Chato Volcano

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Chato Volcano
Cerro chato crater lake 2.JPG
Crater Lake of Cerro Chato
Highest point
Elevation1,140 m (3,740 ft)
Coordinates10°26′31″N 84°41′17″W / 10.44194°N 84.68806°W / 10.44194; -84.68806Coordinates: 10°26′31″N 84°41′17″W / 10.44194°N 84.68806°W / 10.44194; -84.68806
Geography
Chato Volcano is located in Costa Rica
Chato Volcano
Chato Volcano
Parent rangeGuanacaste Cordillera
Geology
Mountain typeStratovolcano
Last eruption~3500 years ago

Chato Volcano, sometimes called "Cerro Chato" (Spanish for, literally, "Flat Hill"), is an inactive volcano in north-western Costa Rica north-west of San José, in the province of Alajuela, canton of San Carlos, and district of La Fortuna. It is southeast of the nearby Arenal Volcano

It is believed Cerro Chato first erupted 38,000 years ago during the Pleistocene period and last erupted about 3,500 years ago. One of the lava flows is now the route for La Fortuna Waterfall. The hill has two peaks, named Chatito (little Chato) and Espina (Thorn). A crater about 500 metres (1,600 ft) wide is filled with green water, making the Laguna Cerro Chato.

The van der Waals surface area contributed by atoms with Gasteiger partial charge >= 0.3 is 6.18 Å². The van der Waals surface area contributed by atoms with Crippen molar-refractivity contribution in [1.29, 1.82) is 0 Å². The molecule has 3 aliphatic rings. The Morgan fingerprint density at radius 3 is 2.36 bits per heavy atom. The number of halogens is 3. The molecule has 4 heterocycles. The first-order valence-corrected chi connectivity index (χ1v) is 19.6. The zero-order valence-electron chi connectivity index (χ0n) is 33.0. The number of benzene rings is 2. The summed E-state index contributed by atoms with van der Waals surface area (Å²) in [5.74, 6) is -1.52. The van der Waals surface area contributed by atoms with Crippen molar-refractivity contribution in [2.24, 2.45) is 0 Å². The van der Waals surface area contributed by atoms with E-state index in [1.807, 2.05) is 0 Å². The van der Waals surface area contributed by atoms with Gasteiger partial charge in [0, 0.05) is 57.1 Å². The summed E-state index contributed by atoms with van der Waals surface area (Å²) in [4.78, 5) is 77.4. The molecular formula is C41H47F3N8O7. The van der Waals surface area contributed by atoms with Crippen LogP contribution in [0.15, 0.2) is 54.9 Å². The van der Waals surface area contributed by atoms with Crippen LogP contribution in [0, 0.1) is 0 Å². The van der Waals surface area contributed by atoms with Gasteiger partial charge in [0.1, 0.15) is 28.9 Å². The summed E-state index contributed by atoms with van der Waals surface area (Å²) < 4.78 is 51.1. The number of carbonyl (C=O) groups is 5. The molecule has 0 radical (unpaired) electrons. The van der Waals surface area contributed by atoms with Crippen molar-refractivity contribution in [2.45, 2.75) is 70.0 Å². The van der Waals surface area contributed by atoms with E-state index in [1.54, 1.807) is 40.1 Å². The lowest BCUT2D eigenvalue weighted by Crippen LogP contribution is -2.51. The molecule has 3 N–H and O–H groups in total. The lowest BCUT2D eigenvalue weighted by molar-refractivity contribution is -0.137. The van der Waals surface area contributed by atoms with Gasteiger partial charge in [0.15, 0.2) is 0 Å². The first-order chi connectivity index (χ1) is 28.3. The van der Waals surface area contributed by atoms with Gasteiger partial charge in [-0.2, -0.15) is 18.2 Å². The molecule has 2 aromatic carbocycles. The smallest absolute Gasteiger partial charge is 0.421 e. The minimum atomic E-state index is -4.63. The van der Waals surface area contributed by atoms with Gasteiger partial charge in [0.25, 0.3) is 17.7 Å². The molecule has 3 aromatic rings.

Hiking[edit]

The Costa Rican government has closed the trailed to Cerro Chato making it illigal to climb. This law as passed in 1998 but was not enforced until 2017, encouraging hikers, tour operators and business owners to sell this attraction and tour. When it was open it was considered a difficult hike and only recommended for hikers of good physical condition. When it rains, the path becomes muddy and can make it even more treacherous, especially when descending into the crater itself. The environmental damage the illigal hiking has created is the main cause of the closure.

There is barb wire in all Cerro Chato entrances as of 2017 and at Arenal Observatory Lodge & Spa they have a guard to turn hikers back.

References[edit]

  • [ Profile of Chato Volcano at Costa Rica's Seismic National Network]
  • Basic limnology of fifty-one lakes in Costa Rica (contains some information on Laguna Cerro Chato)
  • "Arenal". Global Volcanism Program. Smithsonian Institution.